From Inclusion to Innovation — How to attract and retain more women in tech
Despite making impressive steps in the right direction, the gender gap in technology companies is still pretty big. From a lack of STEM education for school-age girls to a pervasive ‘bro culture’ in many tech brands, it’s no wonder women are falling behind when it comes to roles in coding and engineering, as well as in senior leadership positions.
But – and here’s the good news – you can change this. Here are 9 ways to hire (and hang onto) more women in your business...
First thing’s first: Fix things behind the scenes
- Review your internal policies
Before you do anything else, it’s time to review your company policies. We’re talking about your parental leave, health insurance and flexible working policies. Consider offering a generous maternity leave allowance, as well as the opportunity for flexible or remote working, which could be a deal-maker for new mums responsible for childcare. Also be sure to make sure you’re already offering equal pay for equal work. Women adjust their careers for their family more than men do, so having family-friendly policies in place is key.
- Freshen up your careers page
For many job-seekers, a company’s careers page is like a window into a potential new employer. This is your chance to make sure you’re appealing to your ideal candidate!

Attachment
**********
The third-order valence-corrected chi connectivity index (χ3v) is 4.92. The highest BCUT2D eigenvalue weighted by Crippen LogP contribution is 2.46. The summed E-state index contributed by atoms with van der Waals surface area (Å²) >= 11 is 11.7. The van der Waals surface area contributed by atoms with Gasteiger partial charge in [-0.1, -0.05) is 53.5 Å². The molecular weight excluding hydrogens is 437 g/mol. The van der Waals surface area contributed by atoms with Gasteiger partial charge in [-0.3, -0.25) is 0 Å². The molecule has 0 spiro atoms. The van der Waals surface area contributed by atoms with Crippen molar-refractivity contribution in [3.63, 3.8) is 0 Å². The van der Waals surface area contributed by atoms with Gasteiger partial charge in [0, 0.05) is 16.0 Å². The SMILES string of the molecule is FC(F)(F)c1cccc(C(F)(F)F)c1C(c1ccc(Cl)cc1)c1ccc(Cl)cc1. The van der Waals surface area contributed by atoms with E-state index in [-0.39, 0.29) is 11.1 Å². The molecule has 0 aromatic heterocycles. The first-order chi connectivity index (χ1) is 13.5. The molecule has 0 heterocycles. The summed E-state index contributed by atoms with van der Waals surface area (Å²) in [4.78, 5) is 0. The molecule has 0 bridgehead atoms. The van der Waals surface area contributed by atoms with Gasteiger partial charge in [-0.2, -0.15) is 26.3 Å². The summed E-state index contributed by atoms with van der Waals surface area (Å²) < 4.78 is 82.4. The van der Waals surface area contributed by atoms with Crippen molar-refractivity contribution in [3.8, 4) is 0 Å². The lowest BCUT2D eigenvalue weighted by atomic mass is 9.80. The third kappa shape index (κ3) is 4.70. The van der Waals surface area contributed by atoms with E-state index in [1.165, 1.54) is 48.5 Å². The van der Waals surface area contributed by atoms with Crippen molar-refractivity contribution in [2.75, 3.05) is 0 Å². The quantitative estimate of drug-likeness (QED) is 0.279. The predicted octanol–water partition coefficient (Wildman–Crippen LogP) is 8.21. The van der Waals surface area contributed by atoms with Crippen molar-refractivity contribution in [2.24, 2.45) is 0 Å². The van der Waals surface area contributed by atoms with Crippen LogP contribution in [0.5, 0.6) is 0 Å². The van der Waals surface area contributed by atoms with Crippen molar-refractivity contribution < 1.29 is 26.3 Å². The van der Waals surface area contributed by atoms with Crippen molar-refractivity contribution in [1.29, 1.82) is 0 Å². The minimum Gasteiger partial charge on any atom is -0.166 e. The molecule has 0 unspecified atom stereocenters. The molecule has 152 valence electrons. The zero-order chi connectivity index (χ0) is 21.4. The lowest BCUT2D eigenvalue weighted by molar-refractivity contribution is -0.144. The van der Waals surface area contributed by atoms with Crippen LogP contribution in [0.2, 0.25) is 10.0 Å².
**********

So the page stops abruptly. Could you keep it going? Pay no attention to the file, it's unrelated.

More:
It might sound simple, but including photos that showcase your company’s diversity, as well as positive testimonials from current or previous female employees, can work wonders. This is also a great space to shout about your female-led achievements, for instance, if a woman has recently been promoted to senior leadership or won an award.
Time to put pen to paper
- Mention your DEI policy in the job description
Communicating your efforts towards better diversity and inclusion should be a big focus for your job description. This will demonstrate to women that you’re taking the gender (and ethnicity, sexuality and age) gap seriously. Follow our tips for creating a gold-standard Diversity, Equity and Inclusion (DEI) policy, and then include your purpose and company values towards the end of the job description. It’s a great way for potential applicants to get a feel for your company culture, as well.
- Only include essential criteria
There are numerous studies to show that men are more likely than women to apply for roles where they know they don’t meet 100% of the criteria on a job description. In fact, men will apply for a job when they only meet 60% of qualifications. So either only include essential boxes that an applicant will need to be able to tick off, or include a caveat that encourages people to apply even if they’re not a perfect skills match.
- Check you’re advertising the job where women can see it
As the old adage goes, if a tree falls in the forest but no one hears it, did it even happen? The same principle goes for job advertisements. If you post a job online targeted towards women but no women actually see it, what’s the point? Do some research into female networking and careers sites and post your job description there, as well as the usual suspects like LinkedIn. Go to where they are – don’t wait for them to come to you.